It got me thinking of the unpredictability each and every day offers us. From the moment we wake up each morning, we have no idea what is going to happen. Some days are simple, others are complicated. Regardless of what happens during the day, what reallty matters is how we react to it. If we lay down and let life run us over, every moment will be harder than the last. The hard times are infinitely harder if we do not have the hope and peace of better times to look forward to. During those hard times in my life I kept myself going – frankly, kept myself alive – by not accepting defeat. I pushed myself as hard as I could and, although it was by no means an instant turnover, life has turned around a lot. So many of the things were causing me pain and stress this time last year have disappeared.

If life is presenting you with hard times right now, I encourage you to find a ray of light, a glimmer of hope. Look to the future and don’t give up even for a second. Things may be looking down right now, but there is always a higher place to go. From my employment, to family health, to my inner struggle to accept and enjoy the life I have, I’ve seen a complete change in nearly every aspect of my life in the last year. It does happen. Things may get a little worse before they get better, but you have to remember that a caterpillar literally has to tear its entire body apart in order to emerge from its coccoon a beautiful butterfly. Most things worth having in this world aren’t easy to come by, but everything can be achieved by hard work and faith. Don’t give up. Who knows, this time next year you might be looking back with a completely different outlook on life.

A Decade of Change

Hey there, friends and fans! I hope things are going swimmingly for you as we rapidly approach another change of season. Days are growing shorter and (if almost imperceptibly in some areas) cooler, football has started again, leaves are falling, and geese are flocking. With the cooler, foggy mornings comes the inevitable spookiness of Autumn and Halloween. It is, beyond a shadow of a doubt, the beginning of my favorite time of year. That’s something that, for me, has never changed over the years. But, like the seasons, many things have.

Over the weekend I celebrated my ten year high school reunion. Many alumni of the Tazewell High School Class of 2009 reconvened in our home town and spent days catching up, remembering those we’ve lost, and reliving old glories. It was an absolutely fantastic series of events and gatherings, and, while I couldn’t join in all the festivities, I am beyond ecstatic for what I attended. It was wonderful to catch up with my classmates. Realizing that you spent somewhere between 4 and 12 years of your life seeing the same people nearly every day for at least 8 months out of the year and then just scattered to the wind after graduation is crazy. Of course, some people are able to reconnect or stay connected thanks to social media and more conventional means of communication, but in a class of more than 100, sometimes people disappear.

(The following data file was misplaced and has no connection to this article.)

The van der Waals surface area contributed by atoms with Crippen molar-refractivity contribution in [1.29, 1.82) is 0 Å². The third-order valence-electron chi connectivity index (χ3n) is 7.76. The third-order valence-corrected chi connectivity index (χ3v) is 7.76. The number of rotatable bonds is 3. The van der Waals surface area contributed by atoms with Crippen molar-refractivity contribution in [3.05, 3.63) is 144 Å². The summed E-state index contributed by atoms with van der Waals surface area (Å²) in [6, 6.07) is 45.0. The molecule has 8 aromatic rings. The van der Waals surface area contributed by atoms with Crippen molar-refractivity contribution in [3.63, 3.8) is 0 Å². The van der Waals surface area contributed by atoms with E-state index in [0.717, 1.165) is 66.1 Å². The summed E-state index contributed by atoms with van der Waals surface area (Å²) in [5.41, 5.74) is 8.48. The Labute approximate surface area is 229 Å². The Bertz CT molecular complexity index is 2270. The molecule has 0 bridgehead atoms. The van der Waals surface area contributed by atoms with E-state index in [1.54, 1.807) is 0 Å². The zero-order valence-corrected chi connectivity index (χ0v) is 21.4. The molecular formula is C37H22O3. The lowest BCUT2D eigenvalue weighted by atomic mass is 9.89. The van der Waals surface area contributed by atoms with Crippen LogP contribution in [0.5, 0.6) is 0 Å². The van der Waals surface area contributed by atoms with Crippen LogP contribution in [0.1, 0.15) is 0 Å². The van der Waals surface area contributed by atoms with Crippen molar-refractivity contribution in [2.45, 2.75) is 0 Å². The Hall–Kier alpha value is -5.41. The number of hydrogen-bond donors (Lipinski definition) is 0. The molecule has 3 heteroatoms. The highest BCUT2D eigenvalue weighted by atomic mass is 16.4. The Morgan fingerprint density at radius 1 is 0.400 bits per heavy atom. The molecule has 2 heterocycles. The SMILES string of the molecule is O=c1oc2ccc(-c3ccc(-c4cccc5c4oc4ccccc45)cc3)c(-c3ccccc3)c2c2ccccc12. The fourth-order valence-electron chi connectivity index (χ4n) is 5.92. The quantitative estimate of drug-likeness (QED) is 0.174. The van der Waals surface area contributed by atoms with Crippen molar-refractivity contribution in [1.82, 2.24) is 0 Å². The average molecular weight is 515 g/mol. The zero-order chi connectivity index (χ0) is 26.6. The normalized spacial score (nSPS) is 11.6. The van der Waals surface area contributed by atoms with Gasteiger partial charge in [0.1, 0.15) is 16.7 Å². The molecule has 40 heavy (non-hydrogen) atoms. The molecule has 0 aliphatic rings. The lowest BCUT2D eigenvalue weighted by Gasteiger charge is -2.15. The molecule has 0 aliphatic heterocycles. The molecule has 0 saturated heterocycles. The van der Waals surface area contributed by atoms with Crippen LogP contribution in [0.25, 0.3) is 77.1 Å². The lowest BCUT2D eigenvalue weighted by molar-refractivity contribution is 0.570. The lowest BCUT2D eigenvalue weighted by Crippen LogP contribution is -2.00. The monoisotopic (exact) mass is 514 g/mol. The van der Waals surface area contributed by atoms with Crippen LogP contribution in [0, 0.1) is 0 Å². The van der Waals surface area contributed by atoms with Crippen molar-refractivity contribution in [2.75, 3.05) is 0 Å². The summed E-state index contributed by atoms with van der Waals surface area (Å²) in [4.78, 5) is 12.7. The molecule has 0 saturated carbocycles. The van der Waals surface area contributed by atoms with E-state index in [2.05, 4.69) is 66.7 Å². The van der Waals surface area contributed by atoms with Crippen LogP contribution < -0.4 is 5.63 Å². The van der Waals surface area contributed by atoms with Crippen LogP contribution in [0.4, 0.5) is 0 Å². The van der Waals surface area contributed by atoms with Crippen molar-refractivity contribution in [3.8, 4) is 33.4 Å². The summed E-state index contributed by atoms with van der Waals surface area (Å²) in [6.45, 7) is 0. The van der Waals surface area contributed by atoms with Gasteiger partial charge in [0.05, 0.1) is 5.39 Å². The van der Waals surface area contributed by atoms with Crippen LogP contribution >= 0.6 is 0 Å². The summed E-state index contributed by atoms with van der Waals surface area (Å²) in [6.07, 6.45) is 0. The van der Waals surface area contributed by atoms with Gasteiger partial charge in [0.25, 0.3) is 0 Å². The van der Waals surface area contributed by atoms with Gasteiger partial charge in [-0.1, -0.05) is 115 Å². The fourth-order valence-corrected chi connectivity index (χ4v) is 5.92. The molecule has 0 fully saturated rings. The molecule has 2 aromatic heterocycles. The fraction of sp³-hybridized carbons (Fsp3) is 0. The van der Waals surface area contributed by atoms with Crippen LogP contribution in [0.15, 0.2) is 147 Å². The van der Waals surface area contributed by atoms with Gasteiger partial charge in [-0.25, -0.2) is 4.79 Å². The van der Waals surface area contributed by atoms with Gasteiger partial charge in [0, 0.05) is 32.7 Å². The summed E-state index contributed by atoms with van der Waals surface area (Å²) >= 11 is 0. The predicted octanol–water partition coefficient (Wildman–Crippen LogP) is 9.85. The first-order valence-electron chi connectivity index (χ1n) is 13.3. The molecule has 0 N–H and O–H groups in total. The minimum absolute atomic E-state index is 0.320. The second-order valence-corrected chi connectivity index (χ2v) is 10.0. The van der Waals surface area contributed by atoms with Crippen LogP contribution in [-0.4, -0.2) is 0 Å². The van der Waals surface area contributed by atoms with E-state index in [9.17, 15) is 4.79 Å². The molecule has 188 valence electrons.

As those of us who made it to the reunion discussed our lives, our accomplishments, our future plans, we realized something that I’m sure everyone can relate to. Our lives were not at all what we anticipated they would be. Old plans and career goals transitioned to new ones, old looks and styles changed with the times. Ultimately, what makes us happy sometimes changes.

This inspired me a lot. Seeing the things that have changed about all of us, the ways we have grown and become, for lack of a better term, adult, is incredible. As I pondered this, though, I also noticed the things that didn’t change. Entering the company of our peers was, surprisingly, effortless. Once we got past the initial questions of reacquaintance it was like the years melted away. Laughter rolled as we shared memories and experiences from bygone days.

This was accompanied by the deep-seated comfort that, of the things that have changed, some things remain the same. Of the small alterations in my ideology and personality my love of music, travel, arts, and literature are still huge parts of my life. My writing remains my ultimate goal, the core of my person, and one of my biggest personal accomplishments. That thought brings me a comfort. Each of us showed, despite the ways we are different, we are also the same people we were a decade ago.